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Arkansas Catholic
Litlte Rock, Arkansas
March 6, 1942     Arkansas Catholic
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March 6, 1942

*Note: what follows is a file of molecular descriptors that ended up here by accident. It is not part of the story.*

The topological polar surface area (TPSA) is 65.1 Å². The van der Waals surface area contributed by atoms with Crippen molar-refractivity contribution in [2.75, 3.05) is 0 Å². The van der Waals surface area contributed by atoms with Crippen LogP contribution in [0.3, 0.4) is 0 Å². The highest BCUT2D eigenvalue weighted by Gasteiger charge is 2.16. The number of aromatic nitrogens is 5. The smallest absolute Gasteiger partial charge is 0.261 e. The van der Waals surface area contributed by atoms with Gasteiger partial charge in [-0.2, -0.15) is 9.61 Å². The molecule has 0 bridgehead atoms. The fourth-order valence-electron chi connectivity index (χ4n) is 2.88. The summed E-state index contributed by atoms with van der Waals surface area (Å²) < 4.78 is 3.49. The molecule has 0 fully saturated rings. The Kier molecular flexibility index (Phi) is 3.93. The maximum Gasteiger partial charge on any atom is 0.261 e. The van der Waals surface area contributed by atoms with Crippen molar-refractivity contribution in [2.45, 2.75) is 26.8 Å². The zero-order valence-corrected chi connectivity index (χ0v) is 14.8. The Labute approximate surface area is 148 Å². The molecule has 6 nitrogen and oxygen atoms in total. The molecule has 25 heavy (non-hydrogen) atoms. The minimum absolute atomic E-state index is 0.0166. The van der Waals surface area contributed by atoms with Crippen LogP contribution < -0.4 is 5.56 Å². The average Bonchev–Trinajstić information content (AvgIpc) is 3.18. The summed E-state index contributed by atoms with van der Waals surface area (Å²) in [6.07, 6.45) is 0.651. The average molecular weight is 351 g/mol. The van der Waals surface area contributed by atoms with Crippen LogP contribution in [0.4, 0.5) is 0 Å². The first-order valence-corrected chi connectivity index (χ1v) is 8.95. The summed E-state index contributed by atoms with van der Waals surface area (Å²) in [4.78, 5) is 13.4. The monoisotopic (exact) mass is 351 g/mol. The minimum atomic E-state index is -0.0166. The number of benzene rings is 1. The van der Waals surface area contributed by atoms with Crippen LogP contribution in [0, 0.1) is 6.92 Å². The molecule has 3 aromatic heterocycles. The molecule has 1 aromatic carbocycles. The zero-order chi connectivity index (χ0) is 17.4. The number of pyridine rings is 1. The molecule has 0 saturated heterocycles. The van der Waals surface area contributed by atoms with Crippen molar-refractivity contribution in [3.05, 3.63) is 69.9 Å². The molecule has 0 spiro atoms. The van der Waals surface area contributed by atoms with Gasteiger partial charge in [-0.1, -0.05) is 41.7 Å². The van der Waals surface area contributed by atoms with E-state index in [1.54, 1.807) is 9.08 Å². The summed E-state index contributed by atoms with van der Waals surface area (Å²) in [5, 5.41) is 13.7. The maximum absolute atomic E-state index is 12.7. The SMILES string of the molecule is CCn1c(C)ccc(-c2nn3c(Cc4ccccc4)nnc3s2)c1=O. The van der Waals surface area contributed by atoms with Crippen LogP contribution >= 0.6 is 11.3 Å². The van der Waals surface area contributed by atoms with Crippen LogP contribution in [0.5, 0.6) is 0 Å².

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. 1y KeY. William 1. bialvln, . 1. L. " THE CATHOLIC PUBLICATION SOCIETY has been engaged Catholics in both branches of the service  %,/ _4tJ J k.Jl Y JL-) Ik_]&apos;k Of the Diocese of Little Rock, Arkansas 5091/s WEST SECOND STREET have been in excess of their proportion of population. There / s at {See 'i'|' Please read' the following stay Entered as weeond-els matter March 21, 1911, at the Imet offl0e at Little Rock, Arkseas, under the Act of Congress of March 8, 1879.  SUBSCRIPTION PRICE: $2.00 the year OFFICIAL DIOCESAN ORGAN The Guardian Is the official organ of the Diocese of Llttl Rock and ! pray God that it may be an earnest champion of the cause of r4ght, luJco md truth and an ardent defender of the religion we all love so well. I extend to it my blessing with the eihcere hope that its career my be long and prosperous. JOHN B. MORRIS, Bishop of Little Rock. EDITOR VERY REV. MONSIGNOR THOMAS L. KEANY, Ph. D. BUSINESS MANAGER All communications about The Guardian must be handll through th Business Manager, and all matters intended for publication should rexeh The Guardian office not later than TueJday at noon. REVEREND THOMAS J. PRENDERGAST Business and Editorial Office, 809 West 2nd, Telephone 5486 SPONSORS OF SERVICE Picture Servlce---Knighte of Columbus of Arkansas Pargould Council, No. 1713 ........................... $12.00 Stuttgart-Slovactown Council, No. 27S0 ............ 12.00 Little Rock Council, No. 812 ........ 22.00 Fort Smith Council, No. 996 .............................. 2200 Josebore Council, No. 1702 ................................ 12.00 , MARCH 6, 1942 " "It by liberty of the press, we understand merely the liberty of discussing the prowiety of public measures and political opinions, let us have as much st it as you please; but if it means the liberty st af- treating, calumniating and detaming one another, I own myself willing to part with my share of it when- ever our legislators shall please to alter the law; and shall cheertully consent to exchange my liberty st abusing others for the privilege of not being abused mysell."--Franklin. LENT, 1942 Lent and sacrifice are synonymous. Without Lent and all that it implies no, victory can be won over our spiritual foes; and without sacrifice, which is definitely implied by Lent, no victory can be won over our national foes. The true Catholic seeks ways by which he can save his immortal soul. The Church gives to him a positive period of sacrifice -- wherein he may profit spiritually and overcome his spiritual foe--the foe who "prowls about the world, seeking the ruin of souls." Without a positive and vigorous action against such a foe, victory is never gained. Sacrifice, penance, mortification are the means by which battles against Satan are won. Mortification of the flesh, fasting, penance, prayer, good works and the use of the manifold means at our disposal of obtaining God's Grace are ways and means whereby victory over sin and Satan is obtained. Victory for America can be obtained the same way; that is, by sacrifice. The plans, hopes and aims for the ruin of America can' be wrecked completely by Satan's overthrow. Then we can return to God through whatever sacrifice it takes, were comparatively few Catholics in the Colonies. In the Revo- lutionary War Catholics to a man stood by the cause of liberty. There were no Tories among them. The English promise of complete religious liberty did not entice American Catholics from allegiance to their new born country. The name of Barry, father of the Navy, justifies the pride of American Catholics for the part those of their faith had in the Revolution. Like other American, Catholics were divided in the Civil War. Un- der the Stars and Stripes we find Generals Sheridan, Rosecrans, Shields and Meagher, and a host of other Catholics, both rank and file. The Southern Catholics considered that their first loyalty was to their state. The leaders of the Confederate forces, Generals Beauregard and Longstreet, were Catholics, as was Admiral Semmes of the Alabama, which flew the Stars and Bars on all the high seas. The first American soldier killed in F'rance was a Catholic, and the last enemy bullet fired on Armistice Day pierced the heart of an Amerlean Catholic priest. Upon the rolls of the regular and volunteer army and navy the percentage of Catholic names was much higher than that of Catholic citizenship. Few, if any, Catholics evade the draft. These facts are stated without any intention to boast. What American Catholics have done when their country called upon them in war was no more than their duty, a duty taught to them by their Church. In the present call their sense of duty impels them to the same response.--Southwest Courier. Catholic Evidence o Narberth, Pa. ALBERT OF THE BELGIANS-- the colored woman who washed ltARRY OF THE POLICE-- other folks' clothes--Michelangelo, On February 17, 1934, Albert the painter of- cathedrals and I, King of the Belgians, fell from chapels--Michael Donnelly, the a cliff and the world mourned. On the very next day Harry Donahue, of the Philadelphia po- lice, succumbed to a gangster's bul.let, and his friends wept. The Sovereign of an entire na- tion and a guardian of a city's section had one great thing in common--their way of knowing, loving and serving God'. Each as- sisted at Mass on Sundays. Each confessed his sins to a priest. Each received into his breast his God in Holy Communion. Each prayed to the Blessed Virgin Mother and to the saints. King and policeman are now no more, but Albert and Harry will live on forever. They have gone, we believe, to join--and to hobnob with--Peter, the fisher- man who died on a cross--Pansy, Words of Encouragement painter of fences and barns-- Louis, the scientist who gave us "pasteurization" -- Ludwig, t h e waiter who served smiles with his beer. The Church that shows the same Way, the same Truth, the same Life to a Belgian monarch and an American cop--to a first century fisherman and a twentieth century washer-woman--is sure- ly the one Church that can be rightfully called "Catholic"; and just as surely, to our minds, the one kind of church that an all- knowing, all-just God could and would establish. Doesn't that really sound logical? And isn't it also logical to ask your own Cath- olic neighbor for Catholic facts? We promise a courteous reply to all inquiries. Todag's Parable Father Stedman, Confraternity of the Precious Blood, and seek then the Kingdom of God. Peace of soul comes only after victory over the spiritual enemy--peace for our nation can come after victory oer its enemies. Prayer, fasting, mortification applied to the nation works as it is applied to the individual. Not only by purchas- ing Defense Bonds with money saved by mortification but also by prayer, and fasting, and penance can we do our necessary part in obtaining victory. The slogan, "Keep 'era praying" can be used too. Forced restrictions upon certain ]egltimate foods and pleasures will be made--the more readily to defeat our en- emies and attain our victory. As in the spiritual effort to con- quer our enemy, we must resort to prayer, fasting, mortifica- tion and penance, so, too, must all as a nation resort to the same means to conquer our national enemies. A forced period of penance is placed on us to secure our eternal salvation-- we can take a forced penance to gain our national victory. Lent comes at a propitious time as rumors of food ration- ing and pleasure curtailment becomes realities in the Ameri- can way of llfe. Lent comes as a period of spiritual invigora- tion whereby the oldest way is shown as the best way by which to exterminate the enemy and leave peace with victory to be blessed by God. The analogy between penitent America during Lent can be continued throughout, the war. Catholics can lead, set the example, and show the way of prayer and penance. "'Keep ".era praying." "Unless you do penance, you shall all likewise perish" is a terrible admonition given by the Lover of Souls, the meek and humble, Jesus of Nazareth. Lent comes to Americans now at war. Liberty and those things held dear and close to the American heart has perished in many nations--and the admonition given by Christ can be brought to the American mind today "Unless you do pen- ance." It isn't too late. To the advantage of America Lent begins. Make Lent what it ought to be. Your Church offers daily Mass--attend it. Your Church offers special services anc[ deefloss--attend them. Turn to God now and ask Him for help. Entrust in the Sacred Heart of Christ your worries, your cares, your sons who have or who will be called to de- fend their country. Make of this Lent the best possible by employing these manifold channels of God's Grace to yours and your nation's advantage. Thank God for Lent and the opportunities it possesses as well as offers to all of us.--True Voice. CATHOLICS ALWAYS ANSWER Recently released figures indiealm that more than one-thlrd of the United States Army is Catholic. Since Catholics form only one-fourth of the whole population of our country these +figures indicate that American Catholics are in the fore- To yield our will to another is a trying thing to our proud na- ture. In our folly we deem it be- neath our dignity to follow any path save that of our own choos- ing. The cry of the rebellious an- gels, "1 will not serve," seems to have found an echo in our hearts. The willfulness of our first par- ents is deeply rooted in our na- ture. Yet the law of obedience is an absolutely necessary consequence of our creatureship. We are not independent beings. We belong to God. His, then, is the right to com- mand, ours the sacred duty to obey. Whether He speaks to me directly or manifests His will through another, it matter;s not, mine it is humbly to do His bid- ding. Whither, then, shall I turn to learn the lesson of obedience? Surely to no better place than the altar. Here, in His Sacrament of Love, Jesus offers a perfect ex- ample of lowly submission In the early dawn the voice of His priest, be he saint or sinner, calls Him from His throne in heaven to ome and hide Himself beneath the lowly spieces of a tiny wafer of bread, and promptly He obeys. Into the hovels of the low- ly and wretched the voice of the dying calls Him, and He does not hesitate to go. To saint or siflner He comes, if commanded, +in Holy Communion. As a helpless prisoner He places Himself in the hands of His priest who takes Him out from His little cell to show Him to the people and locks Him up again at will. Surely this is the perfection of obedience. And this is the infinite God. Then what should be the Conduce of His poor little crea- ture? Let me pause and reflect. Why do Catholics turn a deaf ear to the pressing appeals of the Sacred Heart for frequent Holy Communion? When will the faith- ful begin to understand the burn- ing desire of the Heart of Jesus for union with their hearts in Holy Communion? Humility as a virtue is difficult to obtain. Man is usually so in- clined to pride, vanity and com- placency, that he must be con- stantly going against himself in order to become humble. Jesus, however, is close at hand' to give us all possible help and coopera- tion. Putting on the Lord Jesus means working to develop within our souls the favorite virtues of Christ. ground when it comes to defense of our Republic. Throughout True virtue is not donned as a suit of clothes. We must exercise our whole history American Catholics have stood the supreme ourselves to acts of virtue so that test of patriotism and devotion to country. They have always we habitually think, speak and eact as if virtue were a, second responded to the call when the drums beat, the battle lines are nature to us. Brooklyn, N. Y. POP.--And His Lay Priesthood. There are big churches and lit- tle churches, and among little churches, is your home. In the "priest of the home," whom we affectionately know as "Pop," there is centered three powers: To teach, to govern, to sanctify. His duty: To see that in his children's education the spiritual is not lacking, by his word and example to train them in habits of discipline. From Baptism, through first Confession, first Holy Communion, Confirmation, to their Marriage, the lay priesthood of "Pop" re- quires him to take the lead of his family in the path of sanctity. Teacher, ruler, sanctifier of his family "Pop" is the representative of Christ, the King Who rules, of Christ, the Priest Who sanctifies and of Christ, the Prophet Who teaches. Holy Communion is the crown- ing culmination of God's love for man. Creation, Incarnation, Re- demption-all are enclosed within the Sacred Host; the Creator, the Babe of Bethlehem, the Crucified One of Calvaryall are one and the same Jesus of Holy Commun- ion. If you seek Jesus in all things, you shall, surely find Him. He who finds Jesus, finds a good treasure. He who loses Jesus loses much indeed, more than the whole world. When consolation is taken from you, d'o not immediately despair; but with humility and patience wait for the heavenly visitation; for God is able to give you back again more ample consolation. Grace is exceedingly necessary to begin that which is good, to go forward with it, and to accom- plish it. For without it nothing cfin be done. All things are possible when strengthened with grace. Grace, which makes the poor in spirit rich in virtues, renders him who is rich in many good things, humble of heart. Happy are they who are glad to have time to spare for God, and shake off all worldly hindrances. For a small income, a long jour- ney is undertaken; for everlasting life, many will scarce once life a foot from the ground. Our Lord [s the Rewarder of all good mefl, and the strong Ap- prover of all who are devoted to Him. In time of temptation this thought will be needful. Notice---It is im!o<>rtant that all questions be signed with the sender's name and COMPLETE address (not initials): otlaerwise the questions will not he answered. No names are ever published. Questions which ask for private answer must be accompanied by u self-addressed, stamped envelope. We invite only honest and wogthwhile questions. When did it become universal for only the priest to receive Communion under both kinds, and what circumstances led to the law? The general law really dates from the Council of Constance in the year 1415. The circumstances leading up to this law were as fol- lows. From the earliest times Communion was given to the laity under both kinds, or under either kind. The general rule was to give Communion under both kinds, but at times Communion was given under the form of bread only, or from the chalice only. All ad- mitted that Christ was entirely present under either kind, and never was there any law com- manding reception under both kinds by the laity. As years went on, variations m practice arose, and there was no uniformity. The Church permitted local custom to be observed. About the twelfth century, however, two erroneous doctrines began to manifest them- selves. One declared that the custom of giving Communion un- der one kind only was a sac- rilgious abuse; the other, that Christ was not completely pre- sent under either kind. It was the growth of these errors which led the Council of Constance in 1415 to define that the complete Christ is present under either the ap- pearances of bread or the appear- ances of wine; that the custom of giving Communion under the form of bread, only was most reasonably and wisely intro- duced; and that it is heretical to say that Communion must be given under both kinds. In a picture were represented the heads of a man, a lion, an ox and an eagle. What do those stand for? These are the traditional sym- bols of the four Evangelists. The symbolism is of very ancient date and has its origin in St. John's Apocalypse. The human head indi- cates St. Matthew, for he begins his Gospel with the human an- cestry of our Blessed Lord. The lion, the dweller in the desert, is emblematic of St. Mark, who opens his narrative with the mis- sion of St. John the Baptist, "the voice of one crying in the wilder- ness." The sacrificial ox is the symbol of St. Luke, for his Gos- pel begins with the account of the priest Zachary. And the eagle, soaring far into the heavens, is the emblem of the inspiration of St. John, who carries us, in the opening of his Gospel to heaven itself: "In the beginning was the Word, and the Word was with God and the Word was God." Upon what is the practice of the nine first Fridays based? The custom, now quite wide- spread, of receiving Holy Com- munion on nine consecutive first Fridays is based on a promise made through Saint Margaret Mary Alacoque to those who cul- tivate devotion to the Sacred Heart. A summary of the last promise made to the saint fol- lows: Those who Communicate on nine consecutive first Fridays of the month shall be granted the grace of final repentance; they shall not die in My disgrace nor without receiving the last sacraments, and at that hour My Heart shall be to them a secure refuge. What is promised is d'eath while in the state of grace; if it is necessary for a person In the last moments, the sacraments will be administered, but very often the last sacraments are not nees- (a) Are office-workers excuseq from the Lenten fast? (b) If the collation is taken in the morning and the full meal in the evening, what may be eaten at lunch? (a) The law of fasting is bind- ing on all who have completed their twenty-first year and not yet entered their sixtieth year, un- less they are excused for some legitimate reason, or dispensed. Among the legitimate reasons ex- cusing from fast would be hard work. It does not necessarily fol- low that every person doing of- rice work is excused However, if one's work is ,of such a nature that he finds it difficult to fast, he would not be bound by the law. Thus, over-fatigue which MIGHT endanger one's health is sufficient reason, according to the common opinion. It must be remembered that the Church does not intend to work .undue hardships on Her children. Furthermore, in justice every employee is bound to faith- fully fulfill his duties to the best o his ability. Should fasting pre- vent the accomplishment of his just share of work a person would thereby be excused. A person in doubt concerning his obligation should consult his pastor, who can for any reasonable cause dispense his subjects from the obligation. (b))The quantity of food that may be taken at the morning and evening meals on days of fast may vary according to custom and climate. Ordinarily about two ounces of solid food for break- fast and eight to twelve ounces for the collation are considered sufficient. The most liberal inter- pretation of the law would allow about one-third the person's usual breakfast. Meat, of course, is ex- cluded. For a sufficient reason the order of the meals may be in- verted. * * * If the value of the Mass is in- finite wby does not a Mass liberate all the souls in Purgatory? .If the merits of one Mass were applied it would release all the souls in Purgatory. The souls in Purgatory are not under the im- mediate jurisdiction of the Church. We can not always be certain that the Masses or prayers we offer for them are applied to them. We are in communion with them in that we know we can help them and they can help us. They are, how- ever, under the direct and per- sonal jurisdiction of God. It is He alone Who can help them. But the Church can directly help her children who are suffering in Pur- gatory by way of suffrage, that is, she can draw upon the treasury of her merits won by the super- abundant sufferings of Christ and His saints, and offer these, in un- ion with our poor efforts to our Heavenly Father, begging Him to accept hem in favor of our suf- fering brethren. We are unfail- ingly certain that they are ac- cepted, but we can not be cer- tain as to how far they are bene- ficial. Everything that we do for the suffering souls we simply place in God's hands, that He may use it as His justice, wisdom and mercy dictate. * $ * Is tt permitted to offer up ,our Nine Friday Communions for tits ,Sufferings Souls in Purgatory? You may offer up your Com- munions and the Ind'ulgences gained for any intention or any person living or dead. The spe- cial devotion of the Nine First Fridays means, however, nine Communions of Reparation to the Sacred Heart and the promise made by our Lord for those who receive those Communions is pure- ly personal. * * * Address all questions and corn- sary for the person's eternal sal- munleations about the Question vation, for the simple reason he Box to the Rev. William_ E. Galvin, h:s  Pce:Sv:red. in grace since his S2rk/n0;s Seminary, Little ROck, y M. J.' MURRAy., cq,,.rnt, tt, z a w. a x,w  e us ments carefully. Underlint][, word or phrase which coml, re the statement most correctly!ire,_ _ the bracket at the left of,*ffr statement write the numba]_ y h m the word or phrase whiei[x! have chosen (__) 1. Catholics wear m.t (1) because they are good'.0  charms; (2) because they .wfllh'. fallibly give the protecti0, heaven; (3) they may give!ll] protection of heaven. lt + (__) 2. "We should pray alW10h says St. Paul. This meana should: (I) go to church  e Sunday; (2) pray morning night; (3) perform all our a],... in the honor of God; (4) t 0& tinually engaged in saying ors. Jl. (--) 3. The Catholic Ch[]] chose Sunday for the Lord!l" because: (1) Our Lord was]o 1 ie word :r: Command], on Sunday; (2) the word bath" in the Third really means Sunday; '(3) i" religions had selected all ( er days; (4) on Sunday from the dead and on tl Holy Ghost descended o t Apostles. i (--) 4. A person curses (1) uses or implies God's t and wishes evil to 1 things; (2) calls on God to ) hess a lie; (3) uses God' m contempt, r : (--)" 5" One who takes s I ( part in the services of a_. religion and knows that rel to be false is guilty of (1) 1 r sumption; (2) apostasy; (3)! c perstition; (4) a sin against; First Commandment. ,t ST. JOIIN'S * CORRESPONDENCE St. John's Seminary l Little Rock, Arkansas ' Last week's answers: 1. All adoration of an anyone but the one true 2. Aid us in our reverence devotion (3). 3. All irreverence in the the name of God (1). 4. Calls on God to do persons or things (4). 5. Teach us what God to do and what He prohibits "W he Cathohc Church t marched for 1500 years a head' of civilization, Her ness, glory, grandeur and rn! ( have been almost, though n solutely, all that in these re,* the world has had to boast o! children arc more numerot all the members of the sects' _ bined. Her altars are raiSi Ig, every clime and  her missio! 1 are wherever there are so E', be saved. And this wet church, as old as Christiant [i universal as mankind, is [* after twenty centuries, as | as vigorous and as faithful + the day when the Penteeosts r,..  were showered' upon the eaI ' (From Gladstone's speech s the law excluding Catholics iv." the Lord Chancellorship of L land) . Newman leZ4 west (_ More Suggested Lenten "Victory" by the Rev. Heagney is the life of the fO0,O] of the Salvatorian Society. Baptist Jordan lived in Get# at the time of Bismarck's :K0 kampf, during which period_.[' ers were clamoring for Vi[; such as historians before and $:1 have proved so hollow and el| lived. Road," II "Fast by the by ,J Moody is an.autobiography o. who has had ten hectic, but years in the Catholic ChUr is replete with amusing aneq and incidents, but through *'. is a sane strain of the d'eV meat and unfolding of an D inating Faith. "The Jesuits in History," b, Rev. Mgrtin Harney presefl tremendous array of facts, I# the same time is written is  an interesting style that it+ appeal to the general reade> ,, . iCY" The Vome of Trappmt Sl by Fred Holmes is the storY'. pictures of the life of silene' work lead by the monks 0 Trappist Order--of which ,*jk are three in the United StS Do not forget your Holy ' book--price fifty centsis t__t' s  To love a person 1 to do him well and to malone| happy, not in shortlived thif satisfy the five senses, but ia + nal gifts to satisfy the i-'[ ' soul Love actually caused J[ physt Lord's heart to break 0 1 He loved us at the cost pain and death .-- What can the o ftt world pr ,t without Jesus? To be .| Jesus is a grievous hell; and| with Him, a sweet naradiS; Jesus be with you no'enemY v| be able to hurt you. 'Were we to peer mere"d  into the hearts of the fr Communicants as contrastea! the infrequent ones we wi able to note how the ele +e,- the supernatural dbminatt lives of the Holy communt0l ers of our Lord, whilst wor*# and pagan ideals so often # cap those lukewarm in this r , !i